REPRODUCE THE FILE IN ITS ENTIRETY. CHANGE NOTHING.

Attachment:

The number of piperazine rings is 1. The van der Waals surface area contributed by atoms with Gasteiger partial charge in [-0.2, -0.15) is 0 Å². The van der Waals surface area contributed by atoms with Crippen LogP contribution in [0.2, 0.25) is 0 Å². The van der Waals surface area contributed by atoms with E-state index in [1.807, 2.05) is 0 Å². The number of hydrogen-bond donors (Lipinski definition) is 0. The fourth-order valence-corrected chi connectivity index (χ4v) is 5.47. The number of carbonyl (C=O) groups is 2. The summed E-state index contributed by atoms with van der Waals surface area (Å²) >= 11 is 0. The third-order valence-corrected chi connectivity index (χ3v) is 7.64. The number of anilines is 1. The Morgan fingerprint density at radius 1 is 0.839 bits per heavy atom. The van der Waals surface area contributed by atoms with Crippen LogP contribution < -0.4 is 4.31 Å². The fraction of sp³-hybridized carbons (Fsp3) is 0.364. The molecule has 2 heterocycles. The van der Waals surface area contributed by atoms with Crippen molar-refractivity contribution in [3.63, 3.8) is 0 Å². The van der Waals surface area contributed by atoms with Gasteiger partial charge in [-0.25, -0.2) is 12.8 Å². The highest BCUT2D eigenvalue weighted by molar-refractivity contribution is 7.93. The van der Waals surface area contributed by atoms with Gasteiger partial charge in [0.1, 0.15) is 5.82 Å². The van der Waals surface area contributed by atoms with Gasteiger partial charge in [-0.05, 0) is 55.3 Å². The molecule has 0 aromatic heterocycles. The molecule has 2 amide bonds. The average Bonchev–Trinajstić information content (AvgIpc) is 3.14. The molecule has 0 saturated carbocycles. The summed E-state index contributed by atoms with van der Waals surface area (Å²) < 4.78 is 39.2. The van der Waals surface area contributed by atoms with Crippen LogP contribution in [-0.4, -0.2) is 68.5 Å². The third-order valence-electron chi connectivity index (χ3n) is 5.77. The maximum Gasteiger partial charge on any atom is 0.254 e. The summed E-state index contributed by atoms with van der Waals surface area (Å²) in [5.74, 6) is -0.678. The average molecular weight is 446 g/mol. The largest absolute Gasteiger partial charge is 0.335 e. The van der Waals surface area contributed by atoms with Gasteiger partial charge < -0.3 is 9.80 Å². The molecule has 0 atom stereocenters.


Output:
The number of piperazine rings is 1. The van der Waals surface area contributed by atoms with Gasteiger partial charge in [-0.2, -0.15) is 0 Å². The van der Waals surface area contributed by atoms with Crippen LogP contribution in [0.2, 0.25) is 0 Å². The van der Waals surface area contributed by atoms with E-state index in [1.807, 2.05) is 0 Å². The number of hydrogen-bond donors (Lipinski definition) is 0. The fourth-order valence-corrected chi connectivity index (χ4v) is 5.47. The number of carbonyl (C=O) groups is 2. The summed E-state index contributed by atoms with van der Waals surface area (Å²) >= 11 is 0. The third-order valence-corrected chi connectivity index (χ3v) is 7.64. The number of anilines is 1. The Morgan fingerprint density at radius 1 is 0.839 bits per heavy atom. The van der Waals surface area contributed by atoms with Crippen LogP contribution < -0.4 is 4.31 Å². The fraction of sp³-hybridized carbons (Fsp3) is 0.364. The molecule has 2 heterocycles. The van der Waals surface area contributed by atoms with Crippen molar-refractivity contribution in [3.63, 3.8) is 0 Å². The van der Waals surface area contributed by atoms with Gasteiger partial charge in [-0.25, -0.2) is 12.8 Å². The highest BCUT2D eigenvalue weighted by molar-refractivity contribution is 7.93. The van der Waals surface area contributed by atoms with Gasteiger partial charge in [0.1, 0.15) is 5.82 Å². The van der Waals surface area contributed by atoms with Gasteiger partial charge in [-0.05, 0) is 55.3 Å². The molecule has 0 aromatic heterocycles. The molecule has 2 amide bonds. The average Bonchev–Trinajstić information content (AvgIpc) is 3.14. The molecule has 0 saturated carbocycles. The summed E-state index contributed by atoms with van der Waals surface area (Å²) < 4.78 is 39.2. The van der Waals surface area contributed by atoms with Crippen LogP contribution in [-0.4, -0.2) is 68.5 Å². The third-order valence-electron chi connectivity index (χ3n) is 5.77. The maximum Gasteiger partial charge on any atom is 0.254 e. The summed E-state index contributed by atoms with van der Waals surface area (Å²) in [5.74, 6) is -0.678. The average molecular weight is 446 g/mol. The largest absolute Gasteiger partial charge is 0.335 e. The van der Waals surface area contributed by atoms with Gasteiger partial charge < -0.3 is 9.80 Å². The molecule has 0 atom stereocenters.